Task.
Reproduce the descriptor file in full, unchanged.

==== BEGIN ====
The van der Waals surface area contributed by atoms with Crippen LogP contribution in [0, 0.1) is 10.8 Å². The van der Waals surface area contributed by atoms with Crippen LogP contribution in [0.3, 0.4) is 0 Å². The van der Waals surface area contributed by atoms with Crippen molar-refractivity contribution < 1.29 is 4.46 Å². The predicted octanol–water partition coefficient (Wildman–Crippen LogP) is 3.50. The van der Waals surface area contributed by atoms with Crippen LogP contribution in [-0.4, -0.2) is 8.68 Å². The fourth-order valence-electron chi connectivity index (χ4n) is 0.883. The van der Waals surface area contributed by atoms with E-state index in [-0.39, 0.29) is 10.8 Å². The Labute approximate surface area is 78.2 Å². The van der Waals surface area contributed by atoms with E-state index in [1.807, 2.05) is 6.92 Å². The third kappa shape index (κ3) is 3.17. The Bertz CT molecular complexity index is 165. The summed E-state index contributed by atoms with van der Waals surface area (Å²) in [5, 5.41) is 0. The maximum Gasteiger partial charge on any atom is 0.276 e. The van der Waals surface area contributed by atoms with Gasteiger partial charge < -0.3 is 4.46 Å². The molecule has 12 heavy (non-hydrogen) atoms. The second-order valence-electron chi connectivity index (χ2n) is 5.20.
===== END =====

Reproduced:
The van der Waals surface area contributed by atoms with Crippen LogP contribution in [0, 0.1) is 10.8 Å². The van der Waals surface area contributed by atoms with Crippen LogP contribution in [0.3, 0.4) is 0 Å². The van der Waals surface area contributed by atoms with Crippen molar-refractivity contribution < 1.29 is 4.46 Å². The predicted octanol–water partition coefficient (Wildman–Crippen LogP) is 3.50. The van der Waals surface area contributed by atoms with Crippen LogP contribution in [-0.4, -0.2) is 8.68 Å². The fourth-order valence-electron chi connectivity index (χ4n) is 0.883. The van der Waals surface area contributed by atoms with E-state index in [-0.39, 0.29) is 10.8 Å². The Labute approximate surface area is 78.2 Å². The van der Waals surface area contributed by atoms with E-state index in [1.807, 2.05) is 6.92 Å². The third kappa shape index (κ3) is 3.17. The Bertz CT molecular complexity index is 165. The summed E-state index contributed by atoms with van der Waals surface area (Å²) in [5, 5.41) is 0. The maximum Gasteiger partial charge on any atom is 0.276 e. The van der Waals surface area contributed by atoms with Gasteiger partial charge < -0.3 is 4.46 Å². The molecule has 12 heavy (non-hydrogen) atoms. The second-order valence-electron chi connectivity index (χ2n) is 5.20.